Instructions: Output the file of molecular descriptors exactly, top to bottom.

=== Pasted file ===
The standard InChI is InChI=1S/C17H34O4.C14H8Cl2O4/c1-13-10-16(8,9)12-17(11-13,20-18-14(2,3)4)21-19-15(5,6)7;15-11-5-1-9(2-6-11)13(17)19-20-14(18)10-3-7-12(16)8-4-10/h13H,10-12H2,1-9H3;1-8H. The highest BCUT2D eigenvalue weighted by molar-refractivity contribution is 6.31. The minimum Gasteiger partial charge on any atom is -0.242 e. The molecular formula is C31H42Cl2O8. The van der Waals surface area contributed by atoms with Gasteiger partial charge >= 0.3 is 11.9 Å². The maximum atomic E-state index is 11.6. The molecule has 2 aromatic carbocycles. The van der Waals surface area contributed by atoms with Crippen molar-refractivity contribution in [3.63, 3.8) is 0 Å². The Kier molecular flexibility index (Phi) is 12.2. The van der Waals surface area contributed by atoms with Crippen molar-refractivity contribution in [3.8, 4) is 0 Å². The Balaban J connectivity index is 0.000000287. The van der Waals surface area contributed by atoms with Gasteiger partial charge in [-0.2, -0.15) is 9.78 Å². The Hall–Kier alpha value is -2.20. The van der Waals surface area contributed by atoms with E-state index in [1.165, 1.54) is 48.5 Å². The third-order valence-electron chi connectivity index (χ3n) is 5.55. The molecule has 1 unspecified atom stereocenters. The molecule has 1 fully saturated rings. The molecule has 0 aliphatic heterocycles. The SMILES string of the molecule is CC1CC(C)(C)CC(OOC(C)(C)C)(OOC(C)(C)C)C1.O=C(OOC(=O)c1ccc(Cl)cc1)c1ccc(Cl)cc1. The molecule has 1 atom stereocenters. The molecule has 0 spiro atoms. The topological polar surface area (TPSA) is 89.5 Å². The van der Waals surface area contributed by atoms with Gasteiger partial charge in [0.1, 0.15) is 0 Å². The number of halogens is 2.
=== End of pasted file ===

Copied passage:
The standard InChI is InChI=1S/C17H34O4.C14H8Cl2O4/c1-13-10-16(8,9)12-17(11-13,20-18-14(2,3)4)21-19-15(5,6)7;15-11-5-1-9(2-6-11)13(17)19-20-14(18)10-3-7-12(16)8-4-10/h13H,10-12H2,1-9H3;1-8H. The highest BCUT2D eigenvalue weighted by molar-refractivity contribution is 6.31. The minimum Gasteiger partial charge on any atom is -0.242 e. The molecular formula is C31H42Cl2O8. The van der Waals surface area contributed by atoms with Gasteiger partial charge >= 0.3 is 11.9 Å². The maximum atomic E-state index is 11.6. The molecule has 2 aromatic carbocycles. The van der Waals surface area contributed by atoms with Crippen molar-refractivity contribution in [3.63, 3.8) is 0 Å². The Kier molecular flexibility index (Phi) is 12.2. The van der Waals surface area contributed by atoms with Crippen molar-refractivity contribution in [3.8, 4) is 0 Å². The Balaban J connectivity index is 0.000000287. The van der Waals surface area contributed by atoms with Gasteiger partial charge in [-0.2, -0.15) is 9.78 Å². The Hall–Kier alpha value is -2.20. The van der Waals surface area contributed by atoms with E-state index in [1.165, 1.54) is 48.5 Å². The third-order valence-electron chi connectivity index (χ3n) is 5.55. The molecule has 1 unspecified atom stereocenters. The molecule has 1 fully saturated rings. The molecule has 0 aliphatic heterocycles. The SMILES string of the molecule is CC1CC(C)(C)CC(OOC(C)(C)C)(OOC(C)(C)C)C1.O=C(OOC(=O)c1ccc(Cl)cc1)c1ccc(Cl)cc1. The molecule has 1 atom stereocenters. The molecule has 0 spiro atoms. The topological polar surface area (TPSA) is 89.5 Å². The van der Waals surface area contributed by atoms with Gasteiger partial charge in [0.1, 0.15) is 0 Å². The number of halogens is 2.